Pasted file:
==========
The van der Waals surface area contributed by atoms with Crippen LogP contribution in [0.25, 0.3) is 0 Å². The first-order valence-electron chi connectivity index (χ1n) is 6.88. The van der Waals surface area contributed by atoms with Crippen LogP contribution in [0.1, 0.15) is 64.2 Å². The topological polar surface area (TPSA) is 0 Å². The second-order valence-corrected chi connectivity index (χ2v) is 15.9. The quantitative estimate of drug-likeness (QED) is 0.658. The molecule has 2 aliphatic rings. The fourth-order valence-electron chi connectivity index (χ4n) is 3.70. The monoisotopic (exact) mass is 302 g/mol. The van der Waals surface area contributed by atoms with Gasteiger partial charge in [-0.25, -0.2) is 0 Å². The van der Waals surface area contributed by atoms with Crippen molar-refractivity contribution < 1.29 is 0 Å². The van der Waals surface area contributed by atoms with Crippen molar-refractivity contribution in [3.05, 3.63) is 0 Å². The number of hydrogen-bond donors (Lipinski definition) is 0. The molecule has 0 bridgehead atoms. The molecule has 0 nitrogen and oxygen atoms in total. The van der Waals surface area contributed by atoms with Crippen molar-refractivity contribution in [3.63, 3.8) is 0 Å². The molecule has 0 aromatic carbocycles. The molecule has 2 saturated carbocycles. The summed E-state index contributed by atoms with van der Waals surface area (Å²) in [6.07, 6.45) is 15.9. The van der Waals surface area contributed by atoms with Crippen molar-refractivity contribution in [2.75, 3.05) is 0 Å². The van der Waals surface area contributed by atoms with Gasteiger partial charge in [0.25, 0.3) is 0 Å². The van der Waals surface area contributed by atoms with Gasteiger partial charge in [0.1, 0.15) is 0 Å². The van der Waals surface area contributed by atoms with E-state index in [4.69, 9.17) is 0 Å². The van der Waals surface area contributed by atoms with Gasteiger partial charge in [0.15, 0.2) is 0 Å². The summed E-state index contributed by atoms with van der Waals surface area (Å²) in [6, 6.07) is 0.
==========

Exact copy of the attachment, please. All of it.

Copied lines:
The van der Waals surface area contributed by atoms with Crippen LogP contribution in [0.25, 0.3) is 0 Å². The first-order valence-electron chi connectivity index (χ1n) is 6.88. The van der Waals surface area contributed by atoms with Crippen LogP contribution in [0.1, 0.15) is 64.2 Å². The topological polar surface area (TPSA) is 0 Å². The second-order valence-corrected chi connectivity index (χ2v) is 15.9. The quantitative estimate of drug-likeness (QED) is 0.658. The molecule has 2 aliphatic rings. The fourth-order valence-electron chi connectivity index (χ4n) is 3.70. The monoisotopic (exact) mass is 302 g/mol. The van der Waals surface area contributed by atoms with Gasteiger partial charge in [-0.25, -0.2) is 0 Å². The van der Waals surface area contributed by atoms with Crippen molar-refractivity contribution < 1.29 is 0 Å². The van der Waals surface area contributed by atoms with Crippen molar-refractivity contribution in [3.05, 3.63) is 0 Å². The number of hydrogen-bond donors (Lipinski definition) is 0. The molecule has 0 bridgehead atoms. The molecule has 0 nitrogen and oxygen atoms in total. The van der Waals surface area contributed by atoms with Crippen molar-refractivity contribution in [3.63, 3.8) is 0 Å². The molecule has 0 aromatic carbocycles. The molecule has 2 saturated carbocycles. The summed E-state index contributed by atoms with van der Waals surface area (Å²) in [6.07, 6.45) is 15.9. The van der Waals surface area contributed by atoms with Crippen molar-refractivity contribution in [2.75, 3.05) is 0 Å². The van der Waals surface area contributed by atoms with Gasteiger partial charge in [0.25, 0.3) is 0 Å². The van der Waals surface area contributed by atoms with Gasteiger partial charge in [0.1, 0.15) is 0 Å². The van der Waals surface area contributed by atoms with E-state index in [4.69, 9.17) is 0 Å². The van der Waals surface area contributed by atoms with Gasteiger partial charge in [0.15, 0.2) is 0 Å². The summed E-state index contributed by atoms with van der Waals surface area (Å²) in [6, 6.07) is 0.